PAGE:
(Erbil) – For nearly three months, Iraqi helicopters came just twice a week to the besieged Shia town of Amerli, dropping food and weapons to the estimated 18,000 residents encircled by Islamic State fighters. Per family, that came to a quarter-cup of rice, three slices of cheese, a handful each of pasta and beans, three tablespoons of tomato paste, and a glass of cooking oil—for families lucky enough to receive their dole.
Accounts by local residents, the mayor, activists and a doctor coordinating aid efforts whom I reached by phone provide a glimpse of life during the siege in this farm town 170 kilometers north of Baghdad. Most residents are Turkmen who follow Shia Islam, which the Islamic State considers heresy.
Medicine and gasoline were also scarce. Residents cooked their scant food supplies over fires of cow dung, chairs and sofas. Islamic State cut water and power lines, leaving contaminated well-water and a communications blackout. Each night, they shelled the town with mortar fire—about 2,000 rounds during the 80-day siege by some residents’ count.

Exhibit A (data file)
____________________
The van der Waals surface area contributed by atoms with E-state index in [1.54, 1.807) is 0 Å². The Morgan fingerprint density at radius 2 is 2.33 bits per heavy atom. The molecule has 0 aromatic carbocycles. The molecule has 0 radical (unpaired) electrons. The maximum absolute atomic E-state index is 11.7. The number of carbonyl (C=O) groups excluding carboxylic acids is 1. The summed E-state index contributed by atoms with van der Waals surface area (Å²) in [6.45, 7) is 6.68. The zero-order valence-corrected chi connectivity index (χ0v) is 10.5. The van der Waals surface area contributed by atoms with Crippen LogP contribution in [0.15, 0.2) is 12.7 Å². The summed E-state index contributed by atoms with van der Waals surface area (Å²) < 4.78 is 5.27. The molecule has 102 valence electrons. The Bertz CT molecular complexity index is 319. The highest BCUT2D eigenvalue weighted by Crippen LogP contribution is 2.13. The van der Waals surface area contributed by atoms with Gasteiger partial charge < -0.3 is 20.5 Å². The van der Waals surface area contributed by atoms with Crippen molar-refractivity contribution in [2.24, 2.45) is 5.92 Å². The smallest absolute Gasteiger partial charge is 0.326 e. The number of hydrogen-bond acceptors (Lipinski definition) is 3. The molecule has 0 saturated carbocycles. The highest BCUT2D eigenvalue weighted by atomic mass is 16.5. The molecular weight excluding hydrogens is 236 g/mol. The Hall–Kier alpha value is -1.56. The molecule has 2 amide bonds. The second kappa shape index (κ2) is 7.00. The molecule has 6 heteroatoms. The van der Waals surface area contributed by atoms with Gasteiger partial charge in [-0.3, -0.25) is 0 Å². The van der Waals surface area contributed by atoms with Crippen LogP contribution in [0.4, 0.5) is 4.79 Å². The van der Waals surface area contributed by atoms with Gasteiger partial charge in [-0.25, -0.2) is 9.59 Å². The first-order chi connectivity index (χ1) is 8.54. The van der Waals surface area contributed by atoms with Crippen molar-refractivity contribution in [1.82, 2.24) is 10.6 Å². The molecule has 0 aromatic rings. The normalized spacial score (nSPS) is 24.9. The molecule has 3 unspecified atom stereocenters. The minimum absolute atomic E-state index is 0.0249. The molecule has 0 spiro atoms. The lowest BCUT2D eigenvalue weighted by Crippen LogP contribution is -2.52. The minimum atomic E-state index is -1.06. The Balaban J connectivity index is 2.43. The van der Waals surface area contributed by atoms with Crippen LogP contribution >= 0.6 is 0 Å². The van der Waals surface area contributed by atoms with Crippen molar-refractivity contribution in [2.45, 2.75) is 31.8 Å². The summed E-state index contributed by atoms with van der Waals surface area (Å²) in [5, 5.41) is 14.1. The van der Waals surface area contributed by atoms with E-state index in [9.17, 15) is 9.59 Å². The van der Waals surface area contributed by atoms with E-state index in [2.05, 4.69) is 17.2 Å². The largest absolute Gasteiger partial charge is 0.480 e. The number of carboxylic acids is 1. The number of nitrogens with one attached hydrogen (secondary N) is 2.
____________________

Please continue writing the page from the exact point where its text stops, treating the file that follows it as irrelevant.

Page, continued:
“We were living off God’s blessings,” said Basim Ghazi, an Amerli resident. “Families were begging for bread from their neighborhoods.”
By the time US-backed Iraqi government forces and Shia militia broke the siege on August 31, at least 13 civilians, including newborn infants, had died from lack of food, water or medical treatment.
The suffering in Amerli is just a small sample of the crimes taking place in Iraq today. Islamic State forces have committed acts that amount to crimes against humanity, including executions of hundreds of captives at a time in Tikrit and elsewhere. Iraqi forces and allied Shia militia have also carried out summary executions and other international law violations that in some cases amount to war crimes.
The United Nations Human Rights Council on September 1 ordered an investigation into Islamic State’s crimes. The inquiry will be critically important, given the inability of Iraq’s tattered and corrupt state to carry out an investigation. It’s equally important for the UN mandate to include crimes by the Iraqi forces and their allied militia.
“The international community must take serious steps to deal with Islamic State crimes and bring those responsible to international justice,” Mayor Adel Albayati of Amerli told me. The world should heed his call.